Created for the 1941 October-November issue, the Ballet of the A B C’s or The Crafty Linotyper, is a performance of startling virtuosity. Written by Percy Seitlin and illustrated by Emery I. Gondor (a Hungarian émigré artist who had arrived in New York the same year as Matter), it stands in the tradition of children’s books fashioned by such designers as El Lissitzky or Kurt Schwitters; books that sought to employ line, type and image as source materials from which to construct exquisite dreamlike stories. It is the tale of a linotype printer who, when he attempts to fix a broken linotype machine, is suddenly faced with three girls identified as ‘X’, ‘Y’ and ‘Z’ from inside the appliance. Free from the linotype, the girls suddenly begin to dance with the Crafty Linotyper, his assistant the Printer’s Devil, and the foreman. When the foreman gets angry about the amount of time that has been lost, ‘X’, ‘Y’ and ‘Z’ jump back into the linotype and the two men return to their work. When the foreman has gone, however, the Printer’s Devil returns to the back of the machine where he helps ‘the Quick Brown Fox’ and ‘the Lazy Dog’ out, and proceeds in a joyous dance with them. Eventually, the linotype explodes and all the letters burst asunder.
Seitlin continues: ‘Then, all the letters of the alphabet come out, plus Acute Accent, Grave Accent, Umlaut, Circumflex, Cedilla and Wrong Font. At first, the men are alarmed and rush to the assistance of the girls whom they imagine to be injured or dead in the explosion. But the pi-intoxicated girls, accustomed to the bondage of line-of-text regimentation, revel in their freedom. They begin to charm the workmen and engage them in a dance.’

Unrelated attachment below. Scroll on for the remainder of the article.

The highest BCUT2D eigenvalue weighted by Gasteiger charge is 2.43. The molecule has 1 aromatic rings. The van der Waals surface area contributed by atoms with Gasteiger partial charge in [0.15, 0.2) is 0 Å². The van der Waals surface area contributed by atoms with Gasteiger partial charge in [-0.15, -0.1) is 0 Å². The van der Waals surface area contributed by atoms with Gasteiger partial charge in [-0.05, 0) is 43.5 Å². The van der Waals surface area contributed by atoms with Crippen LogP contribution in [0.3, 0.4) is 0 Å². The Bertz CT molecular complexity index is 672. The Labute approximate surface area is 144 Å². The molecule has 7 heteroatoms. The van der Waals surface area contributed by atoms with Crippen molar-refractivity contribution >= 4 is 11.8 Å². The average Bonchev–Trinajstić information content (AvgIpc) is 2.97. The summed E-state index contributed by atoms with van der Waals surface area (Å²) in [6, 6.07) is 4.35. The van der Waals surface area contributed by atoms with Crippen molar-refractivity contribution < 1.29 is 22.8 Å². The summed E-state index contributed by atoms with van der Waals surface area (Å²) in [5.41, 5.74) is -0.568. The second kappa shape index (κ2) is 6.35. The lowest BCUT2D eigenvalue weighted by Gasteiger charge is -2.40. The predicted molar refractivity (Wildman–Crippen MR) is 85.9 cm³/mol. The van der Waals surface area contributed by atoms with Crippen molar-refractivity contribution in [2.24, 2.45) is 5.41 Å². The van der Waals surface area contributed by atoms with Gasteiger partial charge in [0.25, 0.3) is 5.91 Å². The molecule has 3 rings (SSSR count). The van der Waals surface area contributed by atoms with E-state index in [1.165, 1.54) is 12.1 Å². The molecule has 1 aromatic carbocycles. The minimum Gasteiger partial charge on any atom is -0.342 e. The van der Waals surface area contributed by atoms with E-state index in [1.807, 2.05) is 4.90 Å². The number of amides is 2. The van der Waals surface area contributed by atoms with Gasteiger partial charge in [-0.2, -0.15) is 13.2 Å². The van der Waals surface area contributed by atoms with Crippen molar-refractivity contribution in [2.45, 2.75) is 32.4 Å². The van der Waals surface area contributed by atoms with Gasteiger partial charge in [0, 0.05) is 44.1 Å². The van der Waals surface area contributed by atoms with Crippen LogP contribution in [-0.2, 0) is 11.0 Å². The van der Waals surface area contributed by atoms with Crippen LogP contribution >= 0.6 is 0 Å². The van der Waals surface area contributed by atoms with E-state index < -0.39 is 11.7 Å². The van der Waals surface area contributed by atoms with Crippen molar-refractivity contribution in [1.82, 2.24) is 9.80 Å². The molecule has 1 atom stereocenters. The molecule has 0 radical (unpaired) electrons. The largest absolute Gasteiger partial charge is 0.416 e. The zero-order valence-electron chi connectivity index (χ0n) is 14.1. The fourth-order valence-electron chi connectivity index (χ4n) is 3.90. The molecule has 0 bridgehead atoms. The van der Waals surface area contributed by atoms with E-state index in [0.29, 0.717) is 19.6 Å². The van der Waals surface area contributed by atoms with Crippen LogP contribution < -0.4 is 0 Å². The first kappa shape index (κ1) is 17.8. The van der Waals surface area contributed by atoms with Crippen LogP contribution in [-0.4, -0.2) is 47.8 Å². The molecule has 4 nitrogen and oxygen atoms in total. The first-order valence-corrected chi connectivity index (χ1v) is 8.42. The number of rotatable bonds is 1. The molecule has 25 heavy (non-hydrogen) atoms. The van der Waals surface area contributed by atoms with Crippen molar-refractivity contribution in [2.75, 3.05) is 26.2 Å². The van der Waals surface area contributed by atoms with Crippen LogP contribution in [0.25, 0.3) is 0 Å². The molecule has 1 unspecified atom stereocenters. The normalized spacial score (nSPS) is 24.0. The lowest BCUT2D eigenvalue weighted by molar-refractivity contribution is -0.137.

The story eventually ends with the foreman wishing he had not chosen to dance with Wrong Font. Perfectly in harmony with this delightful story, Matter’s design transmits its excitement and exhilaration through a range of graphic elements including yellow lines, circles, and oversized letters. With Gondor’s illustrations never allowed to function as mere undemanding figures, headings are set at vibrant angles, while individual words and whole sentences mirror the energy of the story by suddenly detaching themselves from blocks of text. Matter’s most exhilarating spread is where the Crafty Linotyper’s assistant, the Printer’s Devil, presses the question mark key of the linotyper and the Question Mark girl appears. Across this layout ten circles of varying size accentuate the tumbling words and tilting paragraphs as Question Mark girl taunts the young assistant.
In the years that followed this design, Herbert Matter went on to perfect his unique experiments in photo-graphics. Among the hundreds of groundbreaking layouts, images, and posters he would produce, the Crafty Linotyper remains one of his most delightful and charismatic works.
First published in Eye no. 55 vol. 14.